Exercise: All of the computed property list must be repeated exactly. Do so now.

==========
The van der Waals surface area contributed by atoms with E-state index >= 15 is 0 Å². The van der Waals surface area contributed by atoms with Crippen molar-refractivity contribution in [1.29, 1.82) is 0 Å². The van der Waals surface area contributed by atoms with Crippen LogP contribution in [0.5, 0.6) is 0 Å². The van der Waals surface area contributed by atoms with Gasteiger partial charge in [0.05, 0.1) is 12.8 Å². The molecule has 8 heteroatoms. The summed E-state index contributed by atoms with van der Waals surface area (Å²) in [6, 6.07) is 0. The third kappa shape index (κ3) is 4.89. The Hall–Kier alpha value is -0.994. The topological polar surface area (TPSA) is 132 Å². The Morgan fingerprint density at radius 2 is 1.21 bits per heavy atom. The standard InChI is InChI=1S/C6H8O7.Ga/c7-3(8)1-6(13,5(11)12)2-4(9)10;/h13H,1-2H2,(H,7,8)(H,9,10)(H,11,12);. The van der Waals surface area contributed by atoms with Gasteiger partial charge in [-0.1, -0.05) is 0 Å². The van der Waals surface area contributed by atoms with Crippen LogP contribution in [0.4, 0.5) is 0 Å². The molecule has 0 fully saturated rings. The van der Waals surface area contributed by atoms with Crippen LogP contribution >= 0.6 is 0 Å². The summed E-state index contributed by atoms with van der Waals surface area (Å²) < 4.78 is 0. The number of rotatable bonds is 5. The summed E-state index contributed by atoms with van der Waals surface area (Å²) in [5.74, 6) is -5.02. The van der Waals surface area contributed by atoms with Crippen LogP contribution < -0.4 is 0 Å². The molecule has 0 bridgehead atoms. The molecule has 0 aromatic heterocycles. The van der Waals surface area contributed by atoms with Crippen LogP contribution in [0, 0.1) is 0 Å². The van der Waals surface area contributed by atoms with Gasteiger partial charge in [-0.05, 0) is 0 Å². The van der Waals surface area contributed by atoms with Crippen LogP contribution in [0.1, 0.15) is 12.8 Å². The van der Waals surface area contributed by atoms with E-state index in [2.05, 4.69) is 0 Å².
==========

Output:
The van der Waals surface area contributed by atoms with E-state index >= 15 is 0 Å². The van der Waals surface area contributed by atoms with Crippen molar-refractivity contribution in [1.29, 1.82) is 0 Å². The van der Waals surface area contributed by atoms with Crippen LogP contribution in [0.5, 0.6) is 0 Å². The van der Waals surface area contributed by atoms with Gasteiger partial charge in [0.05, 0.1) is 12.8 Å². The molecule has 8 heteroatoms. The summed E-state index contributed by atoms with van der Waals surface area (Å²) in [6, 6.07) is 0. The third kappa shape index (κ3) is 4.89. The Hall–Kier alpha value is -0.994. The topological polar surface area (TPSA) is 132 Å². The Morgan fingerprint density at radius 2 is 1.21 bits per heavy atom. The standard InChI is InChI=1S/C6H8O7.Ga/c7-3(8)1-6(13,5(11)12)2-4(9)10;/h13H,1-2H2,(H,7,8)(H,9,10)(H,11,12);. The van der Waals surface area contributed by atoms with Gasteiger partial charge in [-0.1, -0.05) is 0 Å². The van der Waals surface area contributed by atoms with Crippen LogP contribution in [0.4, 0.5) is 0 Å². The molecule has 0 fully saturated rings. The van der Waals surface area contributed by atoms with Crippen LogP contribution >= 0.6 is 0 Å². The summed E-state index contributed by atoms with van der Waals surface area (Å²) < 4.78 is 0. The number of rotatable bonds is 5. The summed E-state index contributed by atoms with van der Waals surface area (Å²) in [5.74, 6) is -5.02. The van der Waals surface area contributed by atoms with Crippen LogP contribution < -0.4 is 0 Å². The molecule has 0 bridgehead atoms. The molecule has 0 aromatic heterocycles. The van der Waals surface area contributed by atoms with Crippen LogP contribution in [0, 0.1) is 0 Å². The van der Waals surface area contributed by atoms with Gasteiger partial charge in [-0.05, 0) is 0 Å². The van der Waals surface area contributed by atoms with Crippen LogP contribution in [0.1, 0.15) is 12.8 Å². The van der Waals surface area contributed by atoms with E-state index in [2.05, 4.69) is 0 Å².